A state senator wants to let student athletes make money, but some warn of unintended consequences
California made sports history last month when Governor Gavin Newsom signed a bill that would let college athletes cash in on the $14 billion college sports industry.
The landmark "Fair Pay to Play Act" opens the door for athletes to be paid for their likeness, name, image, and lets them sign endorsement deals.
Democratic State Senator Adam Hollier is preparing a bill that would open the same door to college and high school athletes in Michigan. College athletes, Hollier told Stateside, have been held to an “amateur standard” that “only benefits other people.”
Under current NCAA rules, Hollier said, athletes are very restricted in what jobs they can take and how they make money. Hollier said his bill would give those students the opportunity to have a “work life” in addition to being an athlete.
“What I'm doing is creating kind of a right to privacy. So saying that you have this right — for lack of a better term — for your economic freedom,” Hollier explained. “So you have the ability and a right to earn what you can earn, and it can't be abridged by someone just because you want to play a sport.”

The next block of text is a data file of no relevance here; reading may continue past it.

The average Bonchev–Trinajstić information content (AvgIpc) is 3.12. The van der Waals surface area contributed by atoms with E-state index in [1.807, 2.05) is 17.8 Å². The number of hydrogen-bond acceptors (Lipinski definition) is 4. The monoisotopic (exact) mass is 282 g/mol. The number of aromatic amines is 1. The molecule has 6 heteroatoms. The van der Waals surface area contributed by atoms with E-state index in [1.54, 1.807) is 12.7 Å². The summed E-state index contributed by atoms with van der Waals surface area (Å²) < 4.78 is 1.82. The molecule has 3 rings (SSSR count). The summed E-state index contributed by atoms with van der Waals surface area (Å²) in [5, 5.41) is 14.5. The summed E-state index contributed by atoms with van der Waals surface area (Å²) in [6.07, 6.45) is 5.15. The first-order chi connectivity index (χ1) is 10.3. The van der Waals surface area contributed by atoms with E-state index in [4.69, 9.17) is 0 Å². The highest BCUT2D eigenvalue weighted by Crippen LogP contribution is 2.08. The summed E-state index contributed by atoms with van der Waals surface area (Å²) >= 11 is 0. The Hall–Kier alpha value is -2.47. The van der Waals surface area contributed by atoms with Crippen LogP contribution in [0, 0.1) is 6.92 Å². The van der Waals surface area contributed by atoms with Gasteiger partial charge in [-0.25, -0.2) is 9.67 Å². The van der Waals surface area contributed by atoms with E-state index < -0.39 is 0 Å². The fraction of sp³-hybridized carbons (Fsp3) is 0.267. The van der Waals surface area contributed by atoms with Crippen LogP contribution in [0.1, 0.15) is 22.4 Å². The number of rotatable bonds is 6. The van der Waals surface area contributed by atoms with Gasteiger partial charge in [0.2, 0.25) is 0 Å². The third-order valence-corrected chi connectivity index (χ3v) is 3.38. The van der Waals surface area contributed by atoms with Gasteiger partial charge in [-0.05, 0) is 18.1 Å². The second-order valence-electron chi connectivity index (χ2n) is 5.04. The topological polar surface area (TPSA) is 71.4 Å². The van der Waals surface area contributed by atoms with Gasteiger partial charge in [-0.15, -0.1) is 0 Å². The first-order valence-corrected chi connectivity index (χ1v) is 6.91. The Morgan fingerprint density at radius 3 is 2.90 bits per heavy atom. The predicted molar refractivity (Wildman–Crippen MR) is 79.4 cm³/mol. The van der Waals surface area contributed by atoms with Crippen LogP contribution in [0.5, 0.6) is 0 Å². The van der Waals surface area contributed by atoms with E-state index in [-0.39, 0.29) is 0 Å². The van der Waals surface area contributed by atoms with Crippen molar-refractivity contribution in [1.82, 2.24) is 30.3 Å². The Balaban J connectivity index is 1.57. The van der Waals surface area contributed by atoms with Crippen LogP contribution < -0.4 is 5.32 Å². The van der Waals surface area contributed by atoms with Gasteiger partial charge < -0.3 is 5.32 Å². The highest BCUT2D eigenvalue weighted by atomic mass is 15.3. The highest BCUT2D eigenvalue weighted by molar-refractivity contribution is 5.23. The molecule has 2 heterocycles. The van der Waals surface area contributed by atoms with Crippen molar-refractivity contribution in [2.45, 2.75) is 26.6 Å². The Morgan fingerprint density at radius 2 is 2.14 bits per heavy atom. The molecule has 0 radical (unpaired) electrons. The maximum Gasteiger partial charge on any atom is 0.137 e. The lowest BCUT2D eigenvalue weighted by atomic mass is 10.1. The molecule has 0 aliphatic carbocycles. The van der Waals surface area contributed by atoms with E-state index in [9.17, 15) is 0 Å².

Michigan Radio sports commentator John U. Bacon agreed that the NCAA’s regulations “cannot be explained or defined.” He gave the example of former Indiana Hoosiers point guard Steve Alford, who was suspended from several games after posing for a sorority charity calendar, despite not receiving any compensation.
“If there’s a logic there, I’m not seeing it,” Bacon said.
The NCAA’s rules, Bacon argued, are primarily meant to regulate football and men’s basketball, the organization’s two major “cash cows.” But because those rules apply to all sports — including less lucrative ones — all college athletes have to follow strict rules when it comes to earning money.
“Why? Because [the NCAA is] afraid of basketball coaches getting boosters to pay their players which, by the way, they’re already doing at many schools,” Bacon said. “So the whole thing is one-size-fits-all, and right now, it fits nobody.”
Hollier said he hopes to introduce his bill by early November.